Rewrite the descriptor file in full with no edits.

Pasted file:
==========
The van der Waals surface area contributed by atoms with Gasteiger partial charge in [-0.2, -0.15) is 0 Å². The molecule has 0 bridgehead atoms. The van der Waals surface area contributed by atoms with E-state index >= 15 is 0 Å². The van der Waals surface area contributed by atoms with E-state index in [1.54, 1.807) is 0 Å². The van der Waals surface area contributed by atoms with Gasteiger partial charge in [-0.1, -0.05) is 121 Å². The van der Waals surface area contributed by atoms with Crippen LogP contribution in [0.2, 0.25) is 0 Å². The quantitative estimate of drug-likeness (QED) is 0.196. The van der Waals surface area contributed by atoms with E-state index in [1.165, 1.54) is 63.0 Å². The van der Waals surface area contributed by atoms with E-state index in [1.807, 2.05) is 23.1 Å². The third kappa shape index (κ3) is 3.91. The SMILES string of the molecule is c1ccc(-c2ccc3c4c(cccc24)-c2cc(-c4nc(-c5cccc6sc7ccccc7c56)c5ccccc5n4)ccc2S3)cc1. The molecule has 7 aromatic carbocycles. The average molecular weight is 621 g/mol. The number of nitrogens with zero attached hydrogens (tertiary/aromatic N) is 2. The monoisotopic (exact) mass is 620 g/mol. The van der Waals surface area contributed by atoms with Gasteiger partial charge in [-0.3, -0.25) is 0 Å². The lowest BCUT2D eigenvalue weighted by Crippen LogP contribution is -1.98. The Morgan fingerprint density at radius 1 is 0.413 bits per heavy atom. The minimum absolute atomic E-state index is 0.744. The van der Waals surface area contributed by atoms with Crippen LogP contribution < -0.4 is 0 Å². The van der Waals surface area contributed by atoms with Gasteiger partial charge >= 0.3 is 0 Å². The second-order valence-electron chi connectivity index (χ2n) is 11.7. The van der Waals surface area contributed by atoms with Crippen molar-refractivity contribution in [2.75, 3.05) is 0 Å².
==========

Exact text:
The van der Waals surface area contributed by atoms with Gasteiger partial charge in [-0.2, -0.15) is 0 Å². The molecule has 0 bridgehead atoms. The van der Waals surface area contributed by atoms with E-state index >= 15 is 0 Å². The van der Waals surface area contributed by atoms with E-state index in [1.54, 1.807) is 0 Å². The van der Waals surface area contributed by atoms with Gasteiger partial charge in [-0.1, -0.05) is 121 Å². The van der Waals surface area contributed by atoms with Crippen LogP contribution in [0.2, 0.25) is 0 Å². The quantitative estimate of drug-likeness (QED) is 0.196. The van der Waals surface area contributed by atoms with E-state index in [1.165, 1.54) is 63.0 Å². The van der Waals surface area contributed by atoms with E-state index in [1.807, 2.05) is 23.1 Å². The third kappa shape index (κ3) is 3.91. The SMILES string of the molecule is c1ccc(-c2ccc3c4c(cccc24)-c2cc(-c4nc(-c5cccc6sc7ccccc7c56)c5ccccc5n4)ccc2S3)cc1. The molecule has 7 aromatic carbocycles. The average molecular weight is 621 g/mol. The number of nitrogens with zero attached hydrogens (tertiary/aromatic N) is 2. The monoisotopic (exact) mass is 620 g/mol. The van der Waals surface area contributed by atoms with Gasteiger partial charge in [-0.3, -0.25) is 0 Å². The lowest BCUT2D eigenvalue weighted by Crippen LogP contribution is -1.98. The Morgan fingerprint density at radius 1 is 0.413 bits per heavy atom. The minimum absolute atomic E-state index is 0.744. The van der Waals surface area contributed by atoms with Crippen LogP contribution < -0.4 is 0 Å². The van der Waals surface area contributed by atoms with Gasteiger partial charge >= 0.3 is 0 Å². The second-order valence-electron chi connectivity index (χ2n) is 11.7. The van der Waals surface area contributed by atoms with Crippen molar-refractivity contribution in [2.75, 3.05) is 0 Å².